Kelvin temperature is commonly mistaken for the heat or brightness output of the HID Bulb. The Kelvin temperature only deals with the "color" output the Bulb emits as each colors covers a certain Kelvin range. The "K" for instance in "8000K" represents the certain bulb color temperature output, and it's the abbreviation for the word Kelvin. Below is a chart showing you the range of the Kelvin temperatures. Lower Kelvin temperature will emit a more red output. The normal halogen lamp color temperature is rated at 3200K.


Car manufactures have recently implemented Sports packages for certain of their chassis by creating a sub-segment that widens their market and to fulfill market demands. Sports packages are commonly associated with performance cars such as Audi, BMW, MBZ, and Lexus. Each car manufacturer have their own Sports package brand.


Most car's production period (chassis life) is around 4 to 6 years. In between each chassis production period the car manufacturer usually will make minor improvements (design-wise and/or engine-wise) after 2 to3 years after its initial chassis introduction. This is to update the car's look and to stimulate market. The first half of the production period (before the manufacturer updates the chassis) is commonly referred as Pre-Facelift, whereas post half of the chassis production period is referred as Facelift.

Life Cycle Impulse (LCI) - BMW term for facelift or update to existing series. Life cycle inventory, part of a Life cycle assessment to stimulate sales. LCI is typically known as "Facelift" for BMW vehicles.


AFS- Adaptive Front-light System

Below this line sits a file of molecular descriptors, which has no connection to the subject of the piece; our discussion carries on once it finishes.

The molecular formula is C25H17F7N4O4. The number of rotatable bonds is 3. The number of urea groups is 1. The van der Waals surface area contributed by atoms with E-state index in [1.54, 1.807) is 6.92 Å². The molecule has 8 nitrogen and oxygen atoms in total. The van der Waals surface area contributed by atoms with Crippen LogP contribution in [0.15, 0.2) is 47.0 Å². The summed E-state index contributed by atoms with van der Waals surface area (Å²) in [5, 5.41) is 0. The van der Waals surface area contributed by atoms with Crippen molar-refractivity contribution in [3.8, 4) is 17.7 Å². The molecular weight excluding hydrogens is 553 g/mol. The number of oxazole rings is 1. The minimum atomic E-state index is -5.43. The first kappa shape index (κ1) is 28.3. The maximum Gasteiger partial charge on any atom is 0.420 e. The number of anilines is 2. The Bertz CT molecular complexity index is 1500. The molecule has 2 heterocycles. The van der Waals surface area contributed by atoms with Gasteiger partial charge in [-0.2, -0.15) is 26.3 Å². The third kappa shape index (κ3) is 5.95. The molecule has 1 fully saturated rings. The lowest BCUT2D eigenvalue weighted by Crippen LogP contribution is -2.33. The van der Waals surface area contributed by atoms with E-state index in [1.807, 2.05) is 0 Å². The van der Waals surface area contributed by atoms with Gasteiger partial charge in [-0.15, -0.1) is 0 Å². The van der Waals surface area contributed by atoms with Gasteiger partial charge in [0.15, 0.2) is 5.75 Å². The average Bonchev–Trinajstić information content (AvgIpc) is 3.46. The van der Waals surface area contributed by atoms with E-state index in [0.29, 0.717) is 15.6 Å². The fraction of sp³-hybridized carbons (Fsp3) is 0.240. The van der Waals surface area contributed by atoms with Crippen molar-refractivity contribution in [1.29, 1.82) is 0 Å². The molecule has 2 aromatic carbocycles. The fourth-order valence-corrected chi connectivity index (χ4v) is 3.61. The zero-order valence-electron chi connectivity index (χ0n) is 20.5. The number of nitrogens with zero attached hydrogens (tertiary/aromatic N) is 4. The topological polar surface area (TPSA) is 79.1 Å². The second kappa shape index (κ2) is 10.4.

DRL- Day-time Running Lights
ECU- Engine control unit
GPS- Global Positioning System
HID- High Intensity Discharge
K- Kelvin
OBC- On Board Computer
OBD- On-Board Diagnostics
OEM- Original Equipment Manufacturer
PnP- Plug and Play
RMA- Return Merchant Authorization
VIN- Vehicle Identification Number

Customer Reviews

Based on 2 reviews
Cowboy T
Works well in both pre- and post-facelift cars

We have several W220's. This was the first DEPO headlight assembly that I tried out, and it was to replace the worn-out, and cracked, headlight assemblies in my 2003 (post-facelift) Mercedes-Benz S430, with factory halogen low-beams. The DEPO headlight assembly is a plug 'n' play replacement, and I did order it with the optional H7 HID (xenon) setup. This came with an H7 HID bulb and a generic-looking ballast.

This DEPO set proved brighter than the factory reflector HID, which really isn't saying that much, because the original reflector HID's just didn't cut it. Indeed, these DEPO's totally outclass the factory reflector HID. I have a comparison thread on the BenzWorld Web site that shows the differences.